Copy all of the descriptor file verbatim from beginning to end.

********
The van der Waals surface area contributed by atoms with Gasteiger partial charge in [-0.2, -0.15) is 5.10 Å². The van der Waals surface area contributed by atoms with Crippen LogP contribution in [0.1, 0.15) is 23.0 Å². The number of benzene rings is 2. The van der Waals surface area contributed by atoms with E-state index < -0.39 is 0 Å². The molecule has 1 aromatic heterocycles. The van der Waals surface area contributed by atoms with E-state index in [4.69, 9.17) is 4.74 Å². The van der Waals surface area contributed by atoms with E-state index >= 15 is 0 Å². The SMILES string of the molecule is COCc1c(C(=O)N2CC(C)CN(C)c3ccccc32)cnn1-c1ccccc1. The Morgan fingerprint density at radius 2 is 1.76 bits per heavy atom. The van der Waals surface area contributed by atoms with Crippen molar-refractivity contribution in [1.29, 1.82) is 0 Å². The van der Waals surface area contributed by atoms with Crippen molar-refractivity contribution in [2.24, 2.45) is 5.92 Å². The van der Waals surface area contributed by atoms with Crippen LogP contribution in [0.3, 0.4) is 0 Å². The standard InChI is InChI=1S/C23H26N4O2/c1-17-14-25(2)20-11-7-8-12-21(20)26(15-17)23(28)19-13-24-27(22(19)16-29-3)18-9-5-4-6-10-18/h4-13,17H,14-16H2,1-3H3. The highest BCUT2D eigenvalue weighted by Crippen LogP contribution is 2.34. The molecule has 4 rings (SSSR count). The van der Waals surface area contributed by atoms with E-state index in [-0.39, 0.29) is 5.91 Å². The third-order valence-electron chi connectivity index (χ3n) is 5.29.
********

The van der Waals surface area contributed by atoms with Gasteiger partial charge in [-0.2, -0.15) is 5.10 Å². The van der Waals surface area contributed by atoms with Crippen LogP contribution in [0.1, 0.15) is 23.0 Å². The number of benzene rings is 2. The van der Waals surface area contributed by atoms with E-state index < -0.39 is 0 Å². The molecule has 1 aromatic heterocycles. The van der Waals surface area contributed by atoms with E-state index in [4.69, 9.17) is 4.74 Å². The van der Waals surface area contributed by atoms with E-state index >= 15 is 0 Å². The SMILES string of the molecule is COCc1c(C(=O)N2CC(C)CN(C)c3ccccc32)cnn1-c1ccccc1. The Morgan fingerprint density at radius 2 is 1.76 bits per heavy atom. The van der Waals surface area contributed by atoms with Crippen molar-refractivity contribution in [1.29, 1.82) is 0 Å². The van der Waals surface area contributed by atoms with Crippen molar-refractivity contribution in [2.24, 2.45) is 5.92 Å². The van der Waals surface area contributed by atoms with Crippen LogP contribution in [0.3, 0.4) is 0 Å². The standard InChI is InChI=1S/C23H26N4O2/c1-17-14-25(2)20-11-7-8-12-21(20)26(15-17)23(28)19-13-24-27(22(19)16-29-3)18-9-5-4-6-10-18/h4-13,17H,14-16H2,1-3H3. The highest BCUT2D eigenvalue weighted by Crippen LogP contribution is 2.34. The molecule has 4 rings (SSSR count). The van der Waals surface area contributed by atoms with E-state index in [-0.39, 0.29) is 5.91 Å². The third-order valence-electron chi connectivity index (χ3n) is 5.29.